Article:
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Does Sweden have a digitalisation policy?

Some weeks ago, I was summoned to a meeting with the Swedish National Digitalisation Council, a renowned group of people established by the government to act as a sounding board for the Minister for Digital Development.

I have had the opportunity of working with digitalisation policy for ten years now. It was in 2012 that the Minister for Information and Technology, Anna-Karin Hatt, asked me to lead the government’s Digitalisation Commission and later to be a part of the Digitalisation Council. During this time, six digital development ministers from three different political parties have come and gone. Since 2012, Sweden has had the goal of being “the best in the world at utilising the opportunities created by digitisation” and in various rankings, Sweden often ranks in the top three, even though we rarely take first place.

I often pursue issues related to digital competence, which is one of the most important goals for us to become the best in the world at utilising the opportunities created by digitisation. Universities and university colleges play an important role in developing digital excellence, but all educational actors, from primary and secondary schools to higher vocational education and study associations, have a vital contribution to make in raising the level of general digital competence.

Issues concerning digital inclusion and the digital work environment are also close to my heart, issues where great ambitions are easily expressed, but which entail a long process before the required action is actually taken to achieve the goals. In these times, issues of digital security and integrity are also high on the agenda, because we can easily see that the digital environment is also being attacked in times of political instability in the world.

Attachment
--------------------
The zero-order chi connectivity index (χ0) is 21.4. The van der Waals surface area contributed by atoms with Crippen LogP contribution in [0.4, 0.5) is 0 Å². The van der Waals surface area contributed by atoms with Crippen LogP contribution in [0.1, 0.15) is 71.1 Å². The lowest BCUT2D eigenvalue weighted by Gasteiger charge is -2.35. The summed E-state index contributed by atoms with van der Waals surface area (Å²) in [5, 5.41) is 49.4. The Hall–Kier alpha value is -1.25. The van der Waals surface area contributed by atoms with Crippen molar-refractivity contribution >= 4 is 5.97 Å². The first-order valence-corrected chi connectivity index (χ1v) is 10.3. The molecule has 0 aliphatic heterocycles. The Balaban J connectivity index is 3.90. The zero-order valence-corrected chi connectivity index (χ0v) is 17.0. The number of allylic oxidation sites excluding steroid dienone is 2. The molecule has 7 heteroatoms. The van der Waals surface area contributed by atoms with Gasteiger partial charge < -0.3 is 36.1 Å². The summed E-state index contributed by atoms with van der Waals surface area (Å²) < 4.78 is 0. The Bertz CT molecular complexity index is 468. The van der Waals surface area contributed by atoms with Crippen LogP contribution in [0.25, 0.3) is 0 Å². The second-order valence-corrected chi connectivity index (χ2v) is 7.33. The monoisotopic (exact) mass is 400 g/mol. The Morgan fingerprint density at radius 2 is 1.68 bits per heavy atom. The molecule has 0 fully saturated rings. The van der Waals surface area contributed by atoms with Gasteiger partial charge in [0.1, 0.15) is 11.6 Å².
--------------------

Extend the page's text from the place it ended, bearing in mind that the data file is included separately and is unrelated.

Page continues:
A common complaint is that the government is not doing enough when it comes to digitalisation. Digitalisation is a complex policy area and it is completely understandable that, for fear of proposing political initiatives or efforts to promote digitalisation, nothing is done at all. Therefore, it is an area that requires a policy and politicians who are familiar with the field. Now, for the first time, we have a digital development minister who comes from the industry. It inspires hope. Khashayar Farmanbar, or ”Khash” as he is often called, obtained a Bachelor of Science in Engineering degree and became an IT entrepreneur before entering politics.

An interesting discussion at meetings of the Digitalisation Council concerns the lack of political debate about digitalisation – it is easier to make policy if it is a debatable political matter. Today we do not have a political party that ”opposes” digitalisation. This, combined with the fact that it is a complex area, often makes it difficult to get a complete picture of the digitalisation issues politically, which means that major investments end up becoming conspicuous by their absence.

Digitalisation should preferably be seen as an area to invest in  – it pays off in the long run – and not just be regarded as a cost. This applies to business, the public sector and not least politics.